Maybe the horror-film flashes are meant simply to reinforce the fear Oliver and Elio must feel. Their relationship is forbidden, we sense, because of their age difference, because Elio is the son of the Oliver’s boss, and because they are the same sex. Though none of these factors is spoken of directly, both characters clearly feel a dalliance would be taboo. Elio at one point makes a homophobic crack about his parents’ gay friends. And despite his brash, swaggering affect, Oliver comes off as especially worried about the external world’s judgment. “We haven’t done anything to be ashamed of, and that’s a good thing,” he tells Elio after breaking off their first kiss. “I want to be good.”

The miraculous nature of the story stems not only from Elio and Oliver overcoming their fears, but also from the way the obstacles they face simply vanish—because, we later learn, those obstacles were illusory for them. In the monologue Elio’s father gives toward the end of the film, forbidden love is made okay, even encouraged. More than that, Mr. Perlman’s confession—that he has wanted but never had the kind of relationship his son has enjoyed—marks the moment when Call Me by Your Name  telescopes out. An intimate, specific story must be considered against the larger circumstances that queer people faced. In that context, it becomes a tale, more broadly, of liberation—and perhaps its limits.

When Oliver calls the Perlman household to announce he’s engaged to a woman, it reads as a capitulation for the outwardly swashbuckling American who pursued Elio and hid the fact that he had a girl back at home. Outside of the permissive paradise of the Italian summer, we’re reminded, there are rules. But Elio may have escaped to a freer future than his lover could access, one less constrained by shame and repression. “You’re so lucky,” the older man tells the younger one over the phone. “My father would have carted me off to a correctional facility.” Even so, Elio is shaken by Oliver’s call.

Note the aesthetics of the final scenes. The world is frozen over outside the Perlman house, but inside there is fire and food. The t-shirts he wore in summer have been replaced not only by warmer clothes, but also by more bold, even flamboyant, ones. The pattern on his billowy, tucked-in shirt shows a crowd of androgynous faces. As Elio cries by the fire, a fly crawls across those faces.

The shirt’s design is so reminiscent of ’80s urban life that, whether they’re meant to or not, viewers might start to think of the artist Keith Haring, whose work came to be associated with the fight against HIV/AIDS. Or they may simply think of what that decade meant for queer men, both the closeted ones like Oliver and the growing class of liberated ones like Elio. The book version of Call Me by Your Name  was set in 1987, but Guadagnino moved the story to 1983 because, he has said, “’83 is the year—in Italy at least—where the ’70s are killed, when everything that was great about the ’70s is definitely shut down.” Part of that shut-down, any cultural history will attest, is that the sexual awakening of the ’60s, which fed the libertine ’70s, smacked into a hard, deadly reality: AIDS.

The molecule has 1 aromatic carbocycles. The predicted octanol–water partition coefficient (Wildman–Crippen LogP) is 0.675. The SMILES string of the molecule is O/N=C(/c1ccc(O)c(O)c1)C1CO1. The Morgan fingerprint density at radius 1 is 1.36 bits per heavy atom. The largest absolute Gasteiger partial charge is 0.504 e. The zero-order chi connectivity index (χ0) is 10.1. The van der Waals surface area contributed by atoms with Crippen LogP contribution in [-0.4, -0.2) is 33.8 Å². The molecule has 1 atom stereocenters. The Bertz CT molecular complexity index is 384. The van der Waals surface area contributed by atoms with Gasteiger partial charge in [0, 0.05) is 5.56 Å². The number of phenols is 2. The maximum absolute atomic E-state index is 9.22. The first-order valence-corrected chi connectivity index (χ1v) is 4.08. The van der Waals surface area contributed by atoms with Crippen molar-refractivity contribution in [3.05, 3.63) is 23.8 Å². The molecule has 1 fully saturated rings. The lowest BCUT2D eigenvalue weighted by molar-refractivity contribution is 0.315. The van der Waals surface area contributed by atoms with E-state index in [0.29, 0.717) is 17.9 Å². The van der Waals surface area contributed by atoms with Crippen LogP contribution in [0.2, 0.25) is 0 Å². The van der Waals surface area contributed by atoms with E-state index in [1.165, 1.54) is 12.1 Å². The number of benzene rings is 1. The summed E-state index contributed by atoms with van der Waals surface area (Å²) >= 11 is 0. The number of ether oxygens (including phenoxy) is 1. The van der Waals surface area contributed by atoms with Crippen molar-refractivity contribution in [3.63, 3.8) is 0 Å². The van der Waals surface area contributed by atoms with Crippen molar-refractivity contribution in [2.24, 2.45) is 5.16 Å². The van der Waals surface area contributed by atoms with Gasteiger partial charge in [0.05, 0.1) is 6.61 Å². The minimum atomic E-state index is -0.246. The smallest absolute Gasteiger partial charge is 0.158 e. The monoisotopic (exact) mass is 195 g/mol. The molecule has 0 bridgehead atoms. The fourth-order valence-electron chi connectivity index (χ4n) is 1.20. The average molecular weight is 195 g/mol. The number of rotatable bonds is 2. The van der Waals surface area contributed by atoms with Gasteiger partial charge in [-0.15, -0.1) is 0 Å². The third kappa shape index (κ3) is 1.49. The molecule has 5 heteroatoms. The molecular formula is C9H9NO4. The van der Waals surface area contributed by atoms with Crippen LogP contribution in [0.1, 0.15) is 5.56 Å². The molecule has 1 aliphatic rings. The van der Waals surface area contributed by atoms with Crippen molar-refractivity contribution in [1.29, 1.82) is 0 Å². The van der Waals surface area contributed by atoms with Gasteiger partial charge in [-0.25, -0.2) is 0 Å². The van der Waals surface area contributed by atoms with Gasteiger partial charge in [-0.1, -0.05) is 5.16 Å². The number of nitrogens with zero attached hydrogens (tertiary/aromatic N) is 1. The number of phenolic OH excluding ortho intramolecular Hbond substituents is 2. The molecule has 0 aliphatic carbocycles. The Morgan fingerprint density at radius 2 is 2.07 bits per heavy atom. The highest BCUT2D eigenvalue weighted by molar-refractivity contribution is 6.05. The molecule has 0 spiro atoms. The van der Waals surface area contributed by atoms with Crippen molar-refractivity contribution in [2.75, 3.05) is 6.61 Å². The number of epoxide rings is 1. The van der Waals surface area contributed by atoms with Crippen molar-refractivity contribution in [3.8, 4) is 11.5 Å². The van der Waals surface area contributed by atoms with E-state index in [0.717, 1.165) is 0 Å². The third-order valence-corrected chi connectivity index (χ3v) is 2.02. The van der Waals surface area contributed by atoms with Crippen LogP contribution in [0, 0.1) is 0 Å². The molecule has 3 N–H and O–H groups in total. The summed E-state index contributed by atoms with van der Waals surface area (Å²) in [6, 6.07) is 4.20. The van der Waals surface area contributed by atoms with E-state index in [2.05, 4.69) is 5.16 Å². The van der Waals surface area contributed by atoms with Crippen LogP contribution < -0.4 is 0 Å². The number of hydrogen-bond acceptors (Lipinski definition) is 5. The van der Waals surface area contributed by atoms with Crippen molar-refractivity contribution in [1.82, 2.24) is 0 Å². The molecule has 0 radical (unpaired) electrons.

I’m not suggesting that the movie telegraphs Elio’s future as one of sickness (Guadagnino has talked about filming sequels that follow these characters years later, Before Sunset–style, and the book closes with a series of flash-forwards). The critic Eric Eidelstein persuasively argues that the film’s flies and blood could be red herrings, subverting the cliché of the ill-fated gay romance.
( https://mic.com/articles/186253/call-me-by-your-name-avoids-the-thing-that-hangs-over-too-many-lgbtq-films-tragedy#.BfGYXaVc3 )
But the flip side of that subversion is an understanding that prejudice is not the only reason gay people have, so often, been saddled with tragic stories in pop culture. It is an understanding that the year’s other splashy European queer film, 120 Beats Per Minute, about AIDS activism in Paris in the early ’90s, need not be seen as a foil to Call Me by Your Name  but as a companion piece. Self-actualization—or simply loving as one wants—was not the entire struggle.

The queer utopia Elio and Oliver built is poignantly temporary and limited—both for reasons that the movie spells out, and conceivably for historical reasons that go unmentioned but perhaps not unconsidered. In his sermon, Mr. Perlman invites his son to live his truth, but emphasizes that doing so inevitably means opening oneself up to pain. He also makes a statement that’s queer in the sense of holding opposed meanings, happy and sad. “When you least expect it,” he says, “Nature has cunning ways of finding our weakest spot.”



  Spencer Kornhaber is a staff writer at The Atlantic covering pop culture and music.













Timothée Chalamet is handed the difficult task of making Elio authentically aloof and cold at times. Though he’s a teenager desperate for the approval of everyone around him, he possesses a vulnerability that he displays only occasionally. Armie Hammer, who could so easily be reduced to the part of a typically handsome Hollywood stand-in, is mesmerizing; he switches between Oliver’s public brashness and private tenderness with ease, making his character far more than a simple object of desire.